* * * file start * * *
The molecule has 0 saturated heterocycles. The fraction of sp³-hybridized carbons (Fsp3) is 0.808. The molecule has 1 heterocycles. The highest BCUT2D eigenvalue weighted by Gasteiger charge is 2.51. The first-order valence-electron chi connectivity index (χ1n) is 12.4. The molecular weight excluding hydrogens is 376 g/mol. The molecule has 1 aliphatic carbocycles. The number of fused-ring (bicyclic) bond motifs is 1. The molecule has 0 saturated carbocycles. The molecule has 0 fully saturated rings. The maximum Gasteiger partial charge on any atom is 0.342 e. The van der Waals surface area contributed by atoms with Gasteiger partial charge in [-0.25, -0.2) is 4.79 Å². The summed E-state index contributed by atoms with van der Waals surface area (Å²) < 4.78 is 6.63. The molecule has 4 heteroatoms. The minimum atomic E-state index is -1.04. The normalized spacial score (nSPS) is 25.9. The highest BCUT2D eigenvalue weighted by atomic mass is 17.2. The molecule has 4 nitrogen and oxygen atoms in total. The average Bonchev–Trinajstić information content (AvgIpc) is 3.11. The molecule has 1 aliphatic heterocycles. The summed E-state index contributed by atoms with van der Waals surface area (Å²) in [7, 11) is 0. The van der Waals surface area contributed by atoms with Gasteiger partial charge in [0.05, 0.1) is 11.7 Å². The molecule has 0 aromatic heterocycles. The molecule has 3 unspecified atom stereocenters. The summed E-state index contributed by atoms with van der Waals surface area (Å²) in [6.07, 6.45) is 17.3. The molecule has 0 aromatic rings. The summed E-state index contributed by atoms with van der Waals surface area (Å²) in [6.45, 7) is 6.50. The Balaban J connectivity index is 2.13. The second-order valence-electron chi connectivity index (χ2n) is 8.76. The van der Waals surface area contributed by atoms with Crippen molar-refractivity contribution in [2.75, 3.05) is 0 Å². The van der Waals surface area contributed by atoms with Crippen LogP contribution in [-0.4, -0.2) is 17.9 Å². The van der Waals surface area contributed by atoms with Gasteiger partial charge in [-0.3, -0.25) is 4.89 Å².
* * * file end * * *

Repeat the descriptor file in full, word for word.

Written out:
The molecule has 0 saturated heterocycles. The fraction of sp³-hybridized carbons (Fsp3) is 0.808. The molecule has 1 heterocycles. The highest BCUT2D eigenvalue weighted by Gasteiger charge is 2.51. The first-order valence-electron chi connectivity index (χ1n) is 12.4. The molecular weight excluding hydrogens is 376 g/mol. The molecule has 1 aliphatic carbocycles. The number of fused-ring (bicyclic) bond motifs is 1. The molecule has 0 saturated carbocycles. The molecule has 0 fully saturated rings. The maximum Gasteiger partial charge on any atom is 0.342 e. The van der Waals surface area contributed by atoms with Gasteiger partial charge in [-0.25, -0.2) is 4.79 Å². The summed E-state index contributed by atoms with van der Waals surface area (Å²) < 4.78 is 6.63. The molecule has 4 heteroatoms. The minimum atomic E-state index is -1.04. The normalized spacial score (nSPS) is 25.9. The highest BCUT2D eigenvalue weighted by atomic mass is 17.2. The molecule has 4 nitrogen and oxygen atoms in total. The average Bonchev–Trinajstić information content (AvgIpc) is 3.11. The molecule has 1 aliphatic heterocycles. The summed E-state index contributed by atoms with van der Waals surface area (Å²) in [7, 11) is 0. The van der Waals surface area contributed by atoms with Gasteiger partial charge in [0.05, 0.1) is 11.7 Å². The molecule has 0 aromatic heterocycles. The molecule has 3 unspecified atom stereocenters. The summed E-state index contributed by atoms with van der Waals surface area (Å²) in [6.07, 6.45) is 17.3. The molecule has 0 aromatic rings. The summed E-state index contributed by atoms with van der Waals surface area (Å²) in [6.45, 7) is 6.50. The Balaban J connectivity index is 2.13. The second-order valence-electron chi connectivity index (χ2n) is 8.76. The van der Waals surface area contributed by atoms with Crippen molar-refractivity contribution in [2.75, 3.05) is 0 Å². The van der Waals surface area contributed by atoms with Crippen LogP contribution in [-0.4, -0.2) is 17.9 Å². The van der Waals surface area contributed by atoms with Gasteiger partial charge in [-0.3, -0.25) is 4.89 Å².